Over the past few years, Elon Musk has become a household name. Although that name has not always been invoked in a positive way, he’s grown to prominence thanks to the success of two of his companies: Tesla and SpaceX. Yet, there’s another Musk-led venture that’s also making a splash: The Boring Company. Known for once selling a flamethrower for, uh, some reasons, the actual focus of the company has been on infrastructure and transportation. Specifically, they’ve looked at the potential of tunnels. And it’s not just a pipe dream — a Boring Company tunnel system is now in operation at the Las Vegas Convention Center, which also happens to house the annual CES convention.
Depending on who you ask, this tunnel system is a revolutionary development… or just Teslas in a tube. Having had the chance to try the Las Vegas Convention Center Loop this past week, I’d say it’s a bit of both, while leaning to the latter — for now! Indeed, while the Convention Loop underwhelms, the proposed and approved plan to build tunnels under the famed Vegas Strip and connect visitors to the numerous resorts with ease is a big idea and one that could be a major value. In fact, it got me thinking about what would happen if a similar concept were to come to Walt Disney World.
Just like the Strip project, this one might sound farfetched, but hear me out. First, the most obvious connection here is that Walt Disney World already employs a different type of tunnel system commonly known as the Utilidors (or just “the tunnels” to Cast Members). For those who don’t know, tunnels underneath the Magic Kingdom allow Cast to travel from different areas to the park without disruption. That’s pretty much the idea of The Boring Company’s concepts as the underground nature of these tubes allows travelers to move at a steady pace and avoid the hassles such as traffic that they might encounter back up on the surface.
The other connection is that Walt Disney World already operates a fleet of four-wheeled vehicles. Beyond the ferry boats, water crafts, skyliners, motorcoaches, and monorails guests can utilize to transverse the World, Disney introduced their Minnie Van service in 2017 as a private twist on ride-sharing (the offering was launched in partnership with Lyft). While the program has been paused since the pandemic, the decorated vehicles can still be spotted on site. This isn’t to suggest that they should merely redeploy these vehicles for underground use — I’m just saying that there’s precedent.
While we’re talking Minnie Vans, the concept showed the need for point-to-point transport around Walt Disney World. Sure, you can hop onto a bus or several of the other aforementioned vehicles and travel to a pre-destined location, but there are some routes that are simply not available to guests. The Minnie Vans, on the other hand, mostly erased such limitations and a tunnel system could come very close to doing the same — but with lessened travel times and without impacting traffic.
One obvious challenge involves Walt Disney World’s terrain. While Las Vegas is a desert, Orlando is basically swamp land. This is even more true on property where several lakes and marshes are present. I have to imagine this would present a problem to any sort of major tunnel project — both for economical and ecological reasons.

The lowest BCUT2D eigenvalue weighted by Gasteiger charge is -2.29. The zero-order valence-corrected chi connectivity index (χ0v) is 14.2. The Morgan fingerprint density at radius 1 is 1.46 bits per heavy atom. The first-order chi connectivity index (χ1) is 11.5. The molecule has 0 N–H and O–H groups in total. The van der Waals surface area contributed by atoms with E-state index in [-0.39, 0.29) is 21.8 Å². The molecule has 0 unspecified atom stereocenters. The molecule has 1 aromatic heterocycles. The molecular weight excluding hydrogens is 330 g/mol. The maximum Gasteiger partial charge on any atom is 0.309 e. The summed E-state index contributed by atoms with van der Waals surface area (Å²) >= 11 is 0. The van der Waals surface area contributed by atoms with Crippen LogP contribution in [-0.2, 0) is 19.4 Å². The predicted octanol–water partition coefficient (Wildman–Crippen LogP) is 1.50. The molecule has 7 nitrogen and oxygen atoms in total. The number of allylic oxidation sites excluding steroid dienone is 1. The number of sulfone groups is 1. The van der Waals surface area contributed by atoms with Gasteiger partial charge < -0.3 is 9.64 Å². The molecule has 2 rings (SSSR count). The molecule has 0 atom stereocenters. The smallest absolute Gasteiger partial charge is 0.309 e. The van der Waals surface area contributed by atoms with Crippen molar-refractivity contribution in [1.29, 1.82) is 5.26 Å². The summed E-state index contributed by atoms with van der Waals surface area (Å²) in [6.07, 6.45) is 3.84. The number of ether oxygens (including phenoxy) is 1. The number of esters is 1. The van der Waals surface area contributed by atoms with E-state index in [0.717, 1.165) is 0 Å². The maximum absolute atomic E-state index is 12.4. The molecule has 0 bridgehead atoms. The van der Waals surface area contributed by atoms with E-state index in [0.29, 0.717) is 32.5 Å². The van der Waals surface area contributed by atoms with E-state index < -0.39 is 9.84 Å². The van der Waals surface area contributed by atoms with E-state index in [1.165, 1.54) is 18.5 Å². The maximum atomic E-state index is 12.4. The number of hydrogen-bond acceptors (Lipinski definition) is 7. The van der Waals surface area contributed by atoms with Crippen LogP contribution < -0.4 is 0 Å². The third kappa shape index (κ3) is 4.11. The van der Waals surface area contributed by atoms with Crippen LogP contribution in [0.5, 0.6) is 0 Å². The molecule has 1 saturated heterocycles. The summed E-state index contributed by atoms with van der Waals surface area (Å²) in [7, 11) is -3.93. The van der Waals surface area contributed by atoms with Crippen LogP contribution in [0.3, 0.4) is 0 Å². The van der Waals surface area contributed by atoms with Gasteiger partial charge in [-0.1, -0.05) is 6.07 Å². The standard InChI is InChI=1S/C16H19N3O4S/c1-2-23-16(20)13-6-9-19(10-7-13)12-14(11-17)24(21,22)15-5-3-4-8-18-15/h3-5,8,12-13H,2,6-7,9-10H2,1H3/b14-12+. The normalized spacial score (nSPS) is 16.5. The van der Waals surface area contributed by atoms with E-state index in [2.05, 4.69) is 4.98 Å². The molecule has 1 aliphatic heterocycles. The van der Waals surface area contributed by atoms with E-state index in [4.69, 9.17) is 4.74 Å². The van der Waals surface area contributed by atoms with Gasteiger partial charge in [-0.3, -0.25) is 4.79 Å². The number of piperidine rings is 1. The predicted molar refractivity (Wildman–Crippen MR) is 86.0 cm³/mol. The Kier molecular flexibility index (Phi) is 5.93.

On that same note, building such infrastructure would be a major investment. Furthermore, while the system could be beneficial to guests and improve their overall experience, it might be hard to justify the cost. Even though Disney could (and all but assuredly would) charge a fare for the service just as they do for Minnie Vans, who’s to say how many guests they’d need to transport before it turned a profit. For reference, the Boring Company’s Las Vegas Convention Center Loop cost $47 million to build, which includes just 1.7 miles of tunnel and three stations. Meanwhile, the Vegas Loop on the Strip is proposed to be a 29-mile tunnel network with 51 stations. For what it’s worth, while The Boring Company is paying to build the tunnels themselves, it’ll be up to the hotels and casinos to pay for their respective stations. As for customer costs, example fares show prices between $5 and $10 per ride based on distance. For example, the 4.9 mile, 5-minute trip from Harry Reid International Airport to the Las Vegas Convention Center would be $10 per vehicle. In case you were wondering, a trip from Magic Kingdom to Disney’s Animal Kingdom would be a relatively similar distance… but I wouldn’t expect the fare to be the same if Disney actually did employ such a system.
So do I really think that Walt Disney World could conceivably build such a system? Well, no — at least not on the scale that the Vegas Loop will hopefully have. The size of Walt Disney World, the number of destinations it has, and the bevy of ecological obstacles builders would encounter would certainly stand in the way of a large scale loop that allows for a truly on-demand point-to-point transportation system to take shape. That said, I could see a smaller scale version such as the already-opened Las Vegas Convention Center Loop perhaps becoming a reality as the resort looks to connect different points on its ever-growing property. Like we saw with the Skyliner, Disney is apparently willing to invest in some infrastructure projects of this type. Now that guests can take to the skies, why not take them underground next? Just a thought.
Kyle is a writer living in Springfield, MO. His deep love of Disney and other pop culture finds its way into his stories, scripts, and tweets. His first book “The E-Ticket Life: Stories, Essays, and Lessons Learned from My Decidedly Disney Travels” is available in paperback and for Kindle. http://amzn.to/1CStAhV